Edited By Lorenzo Bellettini and Peter Hutchinson
GABRIELE MATZNER-HOLZER Foreword: Arthur Schnitzler’s Legacy vii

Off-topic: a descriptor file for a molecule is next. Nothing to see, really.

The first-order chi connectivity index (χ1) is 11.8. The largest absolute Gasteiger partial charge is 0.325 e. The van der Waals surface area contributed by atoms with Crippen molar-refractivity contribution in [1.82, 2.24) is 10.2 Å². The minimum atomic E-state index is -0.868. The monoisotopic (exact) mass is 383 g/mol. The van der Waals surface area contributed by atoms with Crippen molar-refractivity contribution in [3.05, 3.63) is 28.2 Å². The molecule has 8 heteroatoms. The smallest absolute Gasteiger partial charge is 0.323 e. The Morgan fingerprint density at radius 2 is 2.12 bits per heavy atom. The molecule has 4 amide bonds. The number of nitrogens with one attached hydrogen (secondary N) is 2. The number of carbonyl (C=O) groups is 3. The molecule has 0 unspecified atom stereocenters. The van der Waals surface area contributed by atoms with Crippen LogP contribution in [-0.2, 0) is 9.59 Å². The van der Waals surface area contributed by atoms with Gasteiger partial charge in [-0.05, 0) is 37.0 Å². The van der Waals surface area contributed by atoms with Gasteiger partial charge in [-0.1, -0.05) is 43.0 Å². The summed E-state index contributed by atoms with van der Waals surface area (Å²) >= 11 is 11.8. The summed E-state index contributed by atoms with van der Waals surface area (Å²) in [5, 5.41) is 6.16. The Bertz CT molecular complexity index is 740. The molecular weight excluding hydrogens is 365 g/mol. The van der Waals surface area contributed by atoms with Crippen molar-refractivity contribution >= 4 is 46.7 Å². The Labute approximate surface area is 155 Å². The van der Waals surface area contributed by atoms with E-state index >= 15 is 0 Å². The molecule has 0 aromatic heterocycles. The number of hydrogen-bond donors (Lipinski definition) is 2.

GABRIELE MATZNER-HOLZER Foreword Arthur Schnitzler’s Legacy When Arthur Schnitzler was born into a bourgeois Viennese Jewish family in 1862, Austria was still a major European power. But this Central European Habsburg Empire with more than a dozen dif ferent nationalities and lan- guages had already started its political and economic decline. Nationalism had begun to erode its foundations. The ruling classes proved incapable of stemming the tide by meaningful reforms. Especially after the revolution of 1848 which brought with it, inter alia, the total liberation of the Jews from crippling laws, aspirations towards freedom and national self-determination were never to die down again. In the early nineties of the nineteenth century, when Schnitzler was still a young man, having reluctantly finished his training as a physician, and later, when he had become a highly successful author of prose and drama, Vienna was going through what was later termed the Wiener Moderne. Schnitzler was a major figure in this fin-de-siècle outburst of creativity in the arts and sciences. He interacted with key figures, such as Hermann Bahr, Sigmund Freud, Gustav Mahler, Hugo von Hofmannsthal, Theodor Herzl, Karl Kraus, Anton Bruckner, Richard Strauss, Johannes Brahms, Richard Beer-Hofmann, Alma Mahler-Werfel and many others. This impressively rich period of Austrian cultural history, with its lasting inf luence on Europe and the world, has often been explained by the unique multinational, multilingual environment of the Austro-Hungarian Empire in its final stages. Many of its most famous protagonists were born outside of what is now...
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